: These five fragments of the U.S.S. Shenandoah were collected by souvenir hunters after the rigid airship crashed in Noble County in 1925. The first image shows a girder fragment that measures 11.41 by 3.93 by .78 inches (29 by 10 by 2 cm). The girder was part of the metal "skeleton" of the airships. Fabric was attached to the metal frame so that the balloon held its shape. Girders set apart rigid airships from vehicles like hot air balloons (which have no skeleton on the inside, allowing the balloon change shape frequently). This girder fragment is made out of duraluminium, a special type of aluminum meant to be more durable. The second image is a wooden brace fragment that was likely part of the gondola (passenger section) of the airship. It measures 9" by 3" by 0.2" (24 by 8.5 by 0.5 cm). The third image is a clock, most likely one of the pilot's instruments. It measures 3.14 by 3.14 inches (8 by 8 cm). The fourth image shows a fragment of a flashlight from the Shenandoah that measures 2" by 3" (5.5 by 7 cm). The final image shows a pressed paper "sanispoon," a spoon most likely found in a medical kit. It measures 5" by 1.2" (13.5 by 3.1 cm). The U.S.S. Shenandoah was the first gas-filled rigid airship built in America, and the first airship inflated with helium, an inert gas, instead of hydrogen, which is potentially explosive. On the morning of September 3, 1925, the Shenandoah was caught in a storm over Ava, Ohio. It broke apart and crashed, killing 14 crew members, including its captain, Lieutenant Commander Zachary Lansdowne (1888-1925), a native of Greenville, Ohio. View on Ohio Memory.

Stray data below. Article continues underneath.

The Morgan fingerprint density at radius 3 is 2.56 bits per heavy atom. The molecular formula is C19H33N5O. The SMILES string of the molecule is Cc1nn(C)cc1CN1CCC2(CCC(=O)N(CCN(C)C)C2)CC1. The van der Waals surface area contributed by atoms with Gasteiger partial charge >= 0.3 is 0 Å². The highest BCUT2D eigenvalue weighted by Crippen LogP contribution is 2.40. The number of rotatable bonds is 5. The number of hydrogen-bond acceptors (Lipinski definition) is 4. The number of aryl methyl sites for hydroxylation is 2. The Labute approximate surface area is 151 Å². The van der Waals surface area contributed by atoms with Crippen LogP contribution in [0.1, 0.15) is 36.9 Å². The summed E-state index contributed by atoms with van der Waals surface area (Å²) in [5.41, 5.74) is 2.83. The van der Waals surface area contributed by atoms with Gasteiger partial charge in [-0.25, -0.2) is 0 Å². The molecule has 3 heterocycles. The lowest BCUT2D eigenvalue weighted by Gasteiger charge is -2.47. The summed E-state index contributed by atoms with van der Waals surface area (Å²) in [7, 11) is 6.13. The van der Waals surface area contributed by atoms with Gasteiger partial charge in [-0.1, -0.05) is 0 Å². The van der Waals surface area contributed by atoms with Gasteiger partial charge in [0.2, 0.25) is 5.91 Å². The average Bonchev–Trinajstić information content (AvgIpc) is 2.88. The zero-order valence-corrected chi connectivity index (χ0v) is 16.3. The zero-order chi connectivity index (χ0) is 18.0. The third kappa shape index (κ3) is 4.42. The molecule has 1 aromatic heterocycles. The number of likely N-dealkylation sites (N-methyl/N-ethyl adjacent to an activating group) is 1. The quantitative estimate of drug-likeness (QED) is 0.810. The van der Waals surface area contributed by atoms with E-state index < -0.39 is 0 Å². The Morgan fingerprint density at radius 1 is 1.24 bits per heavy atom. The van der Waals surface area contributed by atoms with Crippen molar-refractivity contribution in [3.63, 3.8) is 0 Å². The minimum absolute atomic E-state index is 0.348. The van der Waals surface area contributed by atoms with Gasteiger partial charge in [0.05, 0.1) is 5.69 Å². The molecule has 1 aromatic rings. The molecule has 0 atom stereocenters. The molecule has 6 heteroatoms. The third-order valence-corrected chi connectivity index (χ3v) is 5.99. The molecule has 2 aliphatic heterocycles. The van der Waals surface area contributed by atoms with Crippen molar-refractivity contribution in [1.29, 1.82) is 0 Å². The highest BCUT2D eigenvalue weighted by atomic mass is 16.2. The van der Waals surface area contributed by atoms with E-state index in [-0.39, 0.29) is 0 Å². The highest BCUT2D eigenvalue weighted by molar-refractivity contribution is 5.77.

: Om1483_1534190_001 Subjects
: Transportation; Airships; Shenandoah (Airship); Clocks & watches; Spoons; Aircraft accidents Places
: Ava (Ohio); Noble County (Ohio)